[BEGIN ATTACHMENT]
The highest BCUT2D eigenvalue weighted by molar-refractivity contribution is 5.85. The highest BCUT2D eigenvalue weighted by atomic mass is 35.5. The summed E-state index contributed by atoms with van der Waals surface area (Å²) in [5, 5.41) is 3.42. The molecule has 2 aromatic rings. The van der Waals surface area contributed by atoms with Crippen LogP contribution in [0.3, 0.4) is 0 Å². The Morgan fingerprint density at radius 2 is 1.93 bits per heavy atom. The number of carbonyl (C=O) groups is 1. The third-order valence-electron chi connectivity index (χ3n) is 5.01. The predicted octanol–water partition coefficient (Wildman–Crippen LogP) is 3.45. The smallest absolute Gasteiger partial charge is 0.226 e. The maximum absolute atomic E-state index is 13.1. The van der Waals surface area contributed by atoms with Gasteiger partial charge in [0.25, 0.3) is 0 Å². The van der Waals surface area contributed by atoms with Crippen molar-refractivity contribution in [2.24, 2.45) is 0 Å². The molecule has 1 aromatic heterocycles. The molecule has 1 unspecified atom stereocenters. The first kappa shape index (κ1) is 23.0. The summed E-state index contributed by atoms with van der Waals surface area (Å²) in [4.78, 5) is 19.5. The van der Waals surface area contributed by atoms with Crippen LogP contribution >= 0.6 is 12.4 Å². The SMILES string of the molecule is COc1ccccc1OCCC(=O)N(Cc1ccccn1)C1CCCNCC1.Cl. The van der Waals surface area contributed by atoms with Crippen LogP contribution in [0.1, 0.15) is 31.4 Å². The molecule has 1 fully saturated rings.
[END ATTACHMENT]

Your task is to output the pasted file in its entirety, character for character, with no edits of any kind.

The highest BCUT2D eigenvalue weighted by molar-refractivity contribution is 5.85. The highest BCUT2D eigenvalue weighted by atomic mass is 35.5. The summed E-state index contributed by atoms with van der Waals surface area (Å²) in [5, 5.41) is 3.42. The molecule has 2 aromatic rings. The van der Waals surface area contributed by atoms with Crippen LogP contribution in [0.3, 0.4) is 0 Å². The Morgan fingerprint density at radius 2 is 1.93 bits per heavy atom. The number of carbonyl (C=O) groups is 1. The third-order valence-electron chi connectivity index (χ3n) is 5.01. The predicted octanol–water partition coefficient (Wildman–Crippen LogP) is 3.45. The smallest absolute Gasteiger partial charge is 0.226 e. The maximum absolute atomic E-state index is 13.1. The van der Waals surface area contributed by atoms with Gasteiger partial charge in [0.25, 0.3) is 0 Å². The van der Waals surface area contributed by atoms with Crippen molar-refractivity contribution in [2.24, 2.45) is 0 Å². The molecule has 1 aromatic heterocycles. The molecule has 1 unspecified atom stereocenters. The first kappa shape index (κ1) is 23.0. The summed E-state index contributed by atoms with van der Waals surface area (Å²) in [4.78, 5) is 19.5. The van der Waals surface area contributed by atoms with Crippen LogP contribution >= 0.6 is 12.4 Å². The SMILES string of the molecule is COc1ccccc1OCCC(=O)N(Cc1ccccn1)C1CCCNCC1.Cl. The van der Waals surface area contributed by atoms with Crippen LogP contribution in [0.1, 0.15) is 31.4 Å². The molecule has 1 fully saturated rings.